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Culture, Medicine, and Psychiatry

, Volume 33, Issue 4, pp 623–638 | Cite as

Belief and Behavior Aspects of the EAT-26: The Case of Schoolgirls in Belize

  • Eileen P. Anderson-FyeEmail author
  • Jielu Lin
Instrumentality

Abstract

This study investigates components of eating attitudes in a sample of Belizean schoolgirls and argues for separate analysis of eating beliefs and eating behaviors using the EAT-26 in populations undergoing rapid cultural change. The EAT-26 was utilized in a novel manner, preserving the ethnographic and empirical distinction between belief and behavior components of eating attitudes. Participants included a sample of secondary schoolgirls (n = 80) undergoing acculturative stress. Participants reported more disordered eating beliefs than behaviors. Respondents having higher belief scores than behavior scores were more likely to prefer thinner body build and to be concerned about boys’ assessments of their bodies. Girls with higher behavior scores were less likely to report eating when hungry and stopping when full. In conclusion, discriminant validity was found between attitudinal and behavioral aspects of the EAT-26 as evidenced by face validity and patterns in predicting body image preference and desired weight change. Such a distinction has implications for assessing risk for disordered eating among populations undergoing acculturative stress. Among such populations, while behavioral symptoms might be absent or present in subclinical levels, disordered beliefs associated with psychological distress or potential precursors to eating-disordered behavior might be detected and should be investigated further.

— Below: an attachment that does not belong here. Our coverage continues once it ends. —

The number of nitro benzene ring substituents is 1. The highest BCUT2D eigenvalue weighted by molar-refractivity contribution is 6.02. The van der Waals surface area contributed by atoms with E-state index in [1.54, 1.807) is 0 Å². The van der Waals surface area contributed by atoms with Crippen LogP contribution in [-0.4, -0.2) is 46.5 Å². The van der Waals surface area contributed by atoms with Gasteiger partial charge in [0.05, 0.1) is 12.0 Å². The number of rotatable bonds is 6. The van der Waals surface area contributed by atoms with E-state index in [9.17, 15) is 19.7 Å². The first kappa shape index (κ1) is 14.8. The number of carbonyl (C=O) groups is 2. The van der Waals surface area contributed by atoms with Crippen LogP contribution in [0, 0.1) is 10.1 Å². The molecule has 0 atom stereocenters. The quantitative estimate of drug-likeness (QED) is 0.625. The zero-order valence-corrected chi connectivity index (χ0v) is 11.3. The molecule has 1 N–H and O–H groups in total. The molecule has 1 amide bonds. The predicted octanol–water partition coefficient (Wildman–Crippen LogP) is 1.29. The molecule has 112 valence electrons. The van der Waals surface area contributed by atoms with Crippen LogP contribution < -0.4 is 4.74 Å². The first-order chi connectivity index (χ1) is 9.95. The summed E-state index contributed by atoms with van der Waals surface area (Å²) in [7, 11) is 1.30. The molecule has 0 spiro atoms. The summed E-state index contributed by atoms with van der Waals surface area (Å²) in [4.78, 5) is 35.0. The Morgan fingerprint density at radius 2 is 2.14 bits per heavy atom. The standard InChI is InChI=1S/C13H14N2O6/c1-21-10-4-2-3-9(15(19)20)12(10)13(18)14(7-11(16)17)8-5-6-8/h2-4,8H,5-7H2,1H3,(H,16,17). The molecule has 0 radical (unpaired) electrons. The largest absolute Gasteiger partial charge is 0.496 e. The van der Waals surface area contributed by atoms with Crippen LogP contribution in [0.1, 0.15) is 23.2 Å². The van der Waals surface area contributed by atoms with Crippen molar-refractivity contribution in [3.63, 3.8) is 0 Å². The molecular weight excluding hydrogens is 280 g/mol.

Keywords

Eating Attitudes Test 26-item version Belief Behavior Belizean schoolgirls 

Notes

Acknowledgments

The authors thank Anne Becker, Jill Korbin, Lawrence Greksa, Rebecca Lester, John Willett and an anonymous reviewer for comments on early versions of this paper. We also thank Kristi Ninneman for help with manuscript preparation.

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Copyright information

© Springer Science+Business Media, LLC 2009

Authors and Affiliations

  1. 1.Department of AnthropologyCase Western Reserve UniversityClevelandUSA
  2. 2.Case Western Reserve UniversityClevelandUSA

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